Double the Consonant RulesShould I double the consonant?
Spelling doesn’t have to stump your readers. The key to elevate a student’s understanding is to explain the reason behind English spelling.
Three rules to help your students understand when to double the consonant in words.
1. We expect content words to contain 3 letters.
One of the first words you’ll see in the Viva Phonics program where the consonant is doubled is in the word “egg”. Why is the <g> doubled?
The word “egg” has a specific meaning. It is a content word. A quick look in the dictionary tells us that a content word is “a word, typically a noun, verb, or adjective, or adverb, that carries semantic content.”
We can visualize or draw a picture of the object or action being represented by the word.
Function words have little to no meaning. The words “to”, “the”, and “of” are function words. English likes to keep function words to two-letters, when possible. Thus, why we add that extra consonant to words such as, “egg”, “add”, and “inn.”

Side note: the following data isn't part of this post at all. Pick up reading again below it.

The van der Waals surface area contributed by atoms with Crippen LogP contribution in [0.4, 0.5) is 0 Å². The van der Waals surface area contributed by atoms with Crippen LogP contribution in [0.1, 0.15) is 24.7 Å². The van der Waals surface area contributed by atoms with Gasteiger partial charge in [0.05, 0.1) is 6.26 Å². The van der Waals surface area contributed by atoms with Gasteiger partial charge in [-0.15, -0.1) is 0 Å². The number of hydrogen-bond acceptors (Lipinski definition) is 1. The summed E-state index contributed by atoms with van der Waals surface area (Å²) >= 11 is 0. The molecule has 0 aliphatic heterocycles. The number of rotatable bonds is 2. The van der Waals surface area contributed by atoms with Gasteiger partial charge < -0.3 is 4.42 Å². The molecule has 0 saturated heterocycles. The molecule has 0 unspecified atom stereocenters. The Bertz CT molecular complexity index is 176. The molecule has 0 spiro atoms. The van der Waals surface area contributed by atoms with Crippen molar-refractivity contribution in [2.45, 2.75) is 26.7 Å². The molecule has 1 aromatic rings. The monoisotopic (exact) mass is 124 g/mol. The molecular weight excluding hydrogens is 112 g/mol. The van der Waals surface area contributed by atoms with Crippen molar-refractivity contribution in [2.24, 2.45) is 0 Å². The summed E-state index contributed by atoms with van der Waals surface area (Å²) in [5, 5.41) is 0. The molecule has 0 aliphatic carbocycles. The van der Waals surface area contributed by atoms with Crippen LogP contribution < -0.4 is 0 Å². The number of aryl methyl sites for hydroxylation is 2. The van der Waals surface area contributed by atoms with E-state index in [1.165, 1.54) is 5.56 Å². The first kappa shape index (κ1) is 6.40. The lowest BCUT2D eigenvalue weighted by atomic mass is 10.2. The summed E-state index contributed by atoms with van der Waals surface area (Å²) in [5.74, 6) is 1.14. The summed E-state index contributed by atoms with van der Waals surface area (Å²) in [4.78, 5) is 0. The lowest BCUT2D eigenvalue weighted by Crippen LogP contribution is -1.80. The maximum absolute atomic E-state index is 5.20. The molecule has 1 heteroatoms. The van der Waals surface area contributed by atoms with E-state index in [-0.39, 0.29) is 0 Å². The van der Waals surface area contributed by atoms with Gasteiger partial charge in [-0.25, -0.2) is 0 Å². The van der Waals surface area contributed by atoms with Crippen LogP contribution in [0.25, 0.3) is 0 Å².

2. The doubled consonant marks the sound of the preceding vowel.
This means that when we see a consonant that is doubled, we can tell that the vowel before it has the short-vowel sound. This is probably the most common consonant doubling rule you’ll encounter with your students. I saved it for number 2 because it is more complex. One of the first inflectional endings I teach that calls for this rule is <-ing>. First, we practice reading words that end in <-ing>. Generally, the base word ends in 1 vowel and 1 consonant. I tell students that we double the consonant to protect the vowel sound. Give the words “hop” and “hope” as an example when teaching. Explain that the base word in “hopping” is “hop” and the base word in “hoping” is “hope”.
hop + ing → hopping
hope + ing → hoping
3. Double to differentiate the spelling of homophones.
English likes to use different spellings to distinguish between words that sound the same and have different meanings. In this case it often happens with names.
Another thing to keep in mind is that not all consonants are subject to the doubling rule. We don’t double <w, x, y>.
Venezky, Richard. L. (1999) The America Way of Spelling. The Structure and Origins of American English Orthography. New York, NY: The Guilford Press.